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James 'Whitey' Bulger Guilty Of 11 Killings
Boston gangster James 'Whitey' Bulger has been found guilty of gangland crimes including 11 murders and racketeering.
The 83-year-old faces life in prison after being convicted of committing or playing a role in the killings during the 1970s and 80s while he led the city's Winter Hill Gang.
Bulger showed no reaction upon hearing the verdict, which brought to a close a case that not only transfixed the city with its violence but also exposed corruption inside the Boston FBI.
Bulger's lawyer JW Carney Jr said he intends to appeal, because the judge did not let him present an immunity defence.
Sentencing has been set for November 13.
The former mob boss was one of the nation's most wanted fugitives after fleeing Boston in 1994, and was finally captured in Santa Monica, California, in 2011.
He was charged primarily with racketeering, a catch-all offence that listed 33 criminal acts - among them, 19 murders that he allegedly helped orchestrate or carried out himself.
The racketeering charge also included acts of extortion, money-laundering and drug dealing.
The jury had to find he committed only two of those acts to convict him of racketeering.
The panel of eight men and four women deliberated for nearly five days before deciding Bulger took part in 11 of the 19 killings, and found him guilty on a list of other counts, including possession of machine guns.
One woman in the gallery taunted Bulger as he was being led away, apparently imitating machine-gun fire as she yelled: "Rat-a-tat-tat, Whitey!"
US Attorney Carmen Ortiz said afterwards that she hoped the verdict would mark "the end of an era that was very ugly in Boston's history".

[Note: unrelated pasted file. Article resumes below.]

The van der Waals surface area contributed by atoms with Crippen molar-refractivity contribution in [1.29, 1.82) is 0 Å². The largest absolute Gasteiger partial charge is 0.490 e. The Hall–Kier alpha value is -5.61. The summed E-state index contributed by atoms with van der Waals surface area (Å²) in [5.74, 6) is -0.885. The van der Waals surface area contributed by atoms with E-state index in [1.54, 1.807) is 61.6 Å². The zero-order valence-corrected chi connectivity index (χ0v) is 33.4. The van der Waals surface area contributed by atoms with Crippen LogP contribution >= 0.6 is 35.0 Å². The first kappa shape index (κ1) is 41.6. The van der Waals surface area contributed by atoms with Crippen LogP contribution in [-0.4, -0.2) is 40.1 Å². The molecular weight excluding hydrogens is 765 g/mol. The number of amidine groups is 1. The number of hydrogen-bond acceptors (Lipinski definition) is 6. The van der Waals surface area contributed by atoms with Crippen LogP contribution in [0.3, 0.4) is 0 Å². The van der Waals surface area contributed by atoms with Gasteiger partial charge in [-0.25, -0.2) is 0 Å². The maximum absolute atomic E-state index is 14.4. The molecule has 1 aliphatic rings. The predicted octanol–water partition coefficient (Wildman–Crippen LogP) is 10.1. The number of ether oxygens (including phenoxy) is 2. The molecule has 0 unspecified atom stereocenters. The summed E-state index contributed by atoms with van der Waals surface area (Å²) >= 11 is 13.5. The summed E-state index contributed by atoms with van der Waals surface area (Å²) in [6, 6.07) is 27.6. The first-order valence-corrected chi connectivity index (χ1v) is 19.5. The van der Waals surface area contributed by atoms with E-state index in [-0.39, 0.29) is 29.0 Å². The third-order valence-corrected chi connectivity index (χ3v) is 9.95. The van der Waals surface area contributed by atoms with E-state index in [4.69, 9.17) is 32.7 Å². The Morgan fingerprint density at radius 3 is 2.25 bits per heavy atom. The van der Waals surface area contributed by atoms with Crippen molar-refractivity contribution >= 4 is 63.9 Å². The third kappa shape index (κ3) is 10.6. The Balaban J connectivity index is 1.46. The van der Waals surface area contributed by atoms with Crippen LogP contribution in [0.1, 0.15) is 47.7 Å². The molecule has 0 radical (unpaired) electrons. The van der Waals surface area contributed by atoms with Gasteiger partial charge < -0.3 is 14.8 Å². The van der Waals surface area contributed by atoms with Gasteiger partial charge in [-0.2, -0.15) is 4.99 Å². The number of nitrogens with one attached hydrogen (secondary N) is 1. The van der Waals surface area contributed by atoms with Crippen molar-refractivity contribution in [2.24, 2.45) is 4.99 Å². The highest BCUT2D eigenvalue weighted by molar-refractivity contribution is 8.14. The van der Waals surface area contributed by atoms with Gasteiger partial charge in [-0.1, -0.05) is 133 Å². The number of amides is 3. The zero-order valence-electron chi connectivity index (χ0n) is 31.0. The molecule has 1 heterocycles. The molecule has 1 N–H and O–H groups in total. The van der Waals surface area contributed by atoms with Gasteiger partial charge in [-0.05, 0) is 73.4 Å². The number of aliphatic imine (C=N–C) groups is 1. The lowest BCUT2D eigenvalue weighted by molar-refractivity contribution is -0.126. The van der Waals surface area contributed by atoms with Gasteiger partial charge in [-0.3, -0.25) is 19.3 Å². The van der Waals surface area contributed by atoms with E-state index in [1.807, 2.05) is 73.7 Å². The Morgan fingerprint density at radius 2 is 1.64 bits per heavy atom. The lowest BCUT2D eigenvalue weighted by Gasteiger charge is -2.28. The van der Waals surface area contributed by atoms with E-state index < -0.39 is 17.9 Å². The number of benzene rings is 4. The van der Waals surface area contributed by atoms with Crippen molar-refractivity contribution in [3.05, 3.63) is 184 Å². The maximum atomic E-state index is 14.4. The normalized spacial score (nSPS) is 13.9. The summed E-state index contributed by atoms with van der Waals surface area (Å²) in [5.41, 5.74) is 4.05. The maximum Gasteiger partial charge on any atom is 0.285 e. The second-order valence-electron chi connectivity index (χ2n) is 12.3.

During the two-month trial, federal prosecutors portrayed Bulger as a cold-blooded, hands-on boss who killed anyone he saw as a threat, along with innocent people who happened to be in the wrong place at the wrong time.
Bulger, who was the model for Jack Nicholson's underworld character in Martin Scorsese's 2006 film The Departed, was seen for years as a benevolent tough guy who bought Thanksgiving turkeys for south Boston's working-class residents and kept hard drugs out of the neighbourhood.
But that image was shattered when authorities started digging up bodies.
"This is not some Robin Hood story about a guy who kept angel dust and heroin out of Southie," prosecutor Fred Wyshak told the jury in closing arguments.
Bulger's disappearance in 1994 proved a major embarrassment to the FBI when it came out at court hearings and trials that Bulger had been an informant from 1975 to 1990.
The gang leader fed the bureau information on the rival New England Mafia as well as members of his own gang while he continued to kill and intimidate.
Bulger and his gang also paid off several FBI agents and state and Boston police officers, dispensing Christmas envelopes of cash and cases of wine to get information on search warrants, wiretaps and investigations to stay one step ahead of the law.
At his trial, Bulger's lawyers detailed the corruption inside the FBI and accused prosecutors of offering absurdly generous deals to three former Bulger loyalists to testify against him.
The defence portrayed the three key witnesses - gangster Stephen 'The Rifleman' Flemmi, hit man John Martorano and Bulger protege Kevin Weeks - as pathological liars who pinned their own crimes on Bulger so they could get reduced sentences.
But overall, the defence barely contested many of the charges against Bulger, and even conceded that he ran a criminal enterprise that raked in millions through drugs, gambling and loan-sharking.
His lawyers did, however, strongly deny he killed women, something Bulger seemingly regarded as a violation of his underworld code of honour.
They also spent a significant amount of time disputing Bulger was a "rat" - a label that seemed to set off the hotheaded gangster more than anything else, causing him to shout obscenities in the courtroom.
Bulger had hoped to argue he was given immunity for all his crimes by a now-dead federal prosecutor. But Judge Denise Casper disallowed such a defence, and Bulger did not testify.
"I feel that I've been choked off from having an opportunity to give an adequate defence," he complained to the judge as the trial wound down.
Bulger's life story fascinated Bostonians for decades.
He grew up in a south Boston housing project and quickly became involved in crime, while his younger brother, William, rose to become one of the most powerful politicians in Massachusetts as state Senate president.